In one embodiment of the invention, there are provided compounds having the structure:

    • wherein:
      • A is a siloxane ring,
      • R is C1 to about C20 alkyl,
      • each L is independently a substituted or unsubstituted alkylene, substituted or unsubstituted oxyalkylene, or covalent bond,
      • at least one E is a polymerizable moiety, and
      • n is 3 to about 6.

In another embodiment of the invention, there are provided adhesive composition including at least one compound as set forth above, and optionally at least one curing initiator.

In still another embodiment, there are provided die-attach pastes including

a) 2 weight percent to about 98 weight percent (wt %) of at least one compound as set forth above, or combinations thereof, based on total weight of the composition.

b) 0 to about 90 wt % of a filler;

c) 0.1 wt % to about 5 wt % of at least one curing initiator, based on total weight of the composition;

d) 0.1 wt % to about 4 wt %, of at least one coupling agent, based on total weight of the composition.

In still another embodiment, there are provided methods for attaching a semiconductor die to a substrate. Such methods can be performed, for example, by

  • (a) applying the die attach paste set forth above to the substrate and/or the semiconductor die,
  • (b) bringing the substrate and the device into intimate contact to form an assembly wherein the substrate and the device are separated only by the die-attach paste, and
  • (c) subjecting the assembly to conditions suitable to cure the die-attach paste.
DETAILED DESCRIPTION OF THE INVENTION

It is to be understood that both the foregoing general description and the following detailed description are exemplary and explanatory only and are not restrictive of the invention claimed. As used herein, the use of the singular includes the plural unless specifically stated otherwise. As used herein, “or” means “and/or” unless stated otherwise. Furthermore, use of the term “including” as well as other forms, such as “includes,” and “included,” is not limiting. The section headings used herein are for organizational purposes only and are not to be construed as limiting the subject matter described.

Unless specific definitions are provided, the nomenclatures utilized in connection with, and the laboratory procedures and techniques of analytical chemistry, synthetic organic and inorganic chemistry described herein are those known in the art. Standard chemical symbols are used interchangeably with the full names represented by such symbols. Thus, for example, the terms “hydrogen” and “H” are understood to have identical meaning. Standard techniques may be used for chemical syntheses, chemical analyses, and formulation.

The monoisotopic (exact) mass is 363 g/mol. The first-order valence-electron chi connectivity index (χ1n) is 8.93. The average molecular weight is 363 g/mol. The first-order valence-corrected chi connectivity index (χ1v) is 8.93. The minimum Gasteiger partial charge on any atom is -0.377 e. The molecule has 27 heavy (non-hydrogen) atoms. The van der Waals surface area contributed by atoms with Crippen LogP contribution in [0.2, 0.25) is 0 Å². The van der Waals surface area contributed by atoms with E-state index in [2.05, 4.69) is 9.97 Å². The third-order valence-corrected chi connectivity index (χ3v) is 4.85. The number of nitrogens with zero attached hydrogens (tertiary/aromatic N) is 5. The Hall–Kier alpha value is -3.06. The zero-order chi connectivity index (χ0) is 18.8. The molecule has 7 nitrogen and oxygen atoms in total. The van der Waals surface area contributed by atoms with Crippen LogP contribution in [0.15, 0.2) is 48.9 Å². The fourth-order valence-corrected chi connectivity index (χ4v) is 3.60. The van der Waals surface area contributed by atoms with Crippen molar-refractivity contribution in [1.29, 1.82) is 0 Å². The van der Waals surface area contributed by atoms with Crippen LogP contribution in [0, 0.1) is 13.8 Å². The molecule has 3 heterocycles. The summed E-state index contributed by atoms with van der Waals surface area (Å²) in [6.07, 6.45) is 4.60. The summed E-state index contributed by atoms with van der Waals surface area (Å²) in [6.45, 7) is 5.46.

The invention provides functionalized cyclic siloxanes that are useful as thermosetting resins for the electronic packaging industry. The functionalized cyclic siloxanes described herein are prepared via hydrosilation of appropriately functionalized alkenes and/or alkynes with polyalkyl(hydro)cyclosiloxanes. The polyalkyl(hydro)cyclosiloxanes are commercially available and can be used as a mixture of cyclic species or can be purified by distillation prior to the hydrosilation reaction. Hydrosilation is achieved using well-known catalysts such as, for example, platinum, and the like.

By appropriate combination of cyclic siloxane and functionalized alkenes and/or alkynes, the compounds described herein can be tailored to address the particular needs of the microelectronic packaging industry. Important properties for resins used in the microelectronic packaging industry include, for example, crosslink density, hydrophobicity, glass transition temperature (Tg), coefficient of thermal expansion (CTE), and the like.

As used herein, the term “functionalized cyclic siloxane” refers to a compound having a siloxane ring, as well as a polymerizable moiety. In some embodiments of the invention, the term “polymerizable moiety” refers to a moiety having at least one unit of unsaturation that is capable of participating in a polymerization reaction. Typically, the unit of unsaturation is a carbon-carbon double bond. In other embodiments of the invention, the term “polymerizable moiety” refers to a ring-opening moiety, such as, for example, epoxy, oxetane, oxazoline, benzoxazine, and the like. In other embodiments, the term “polymerizable moiety” refers to a moiety that forms a ring upon polymerization, such as, for example, cyanate esters, propargyl ethers, and the like.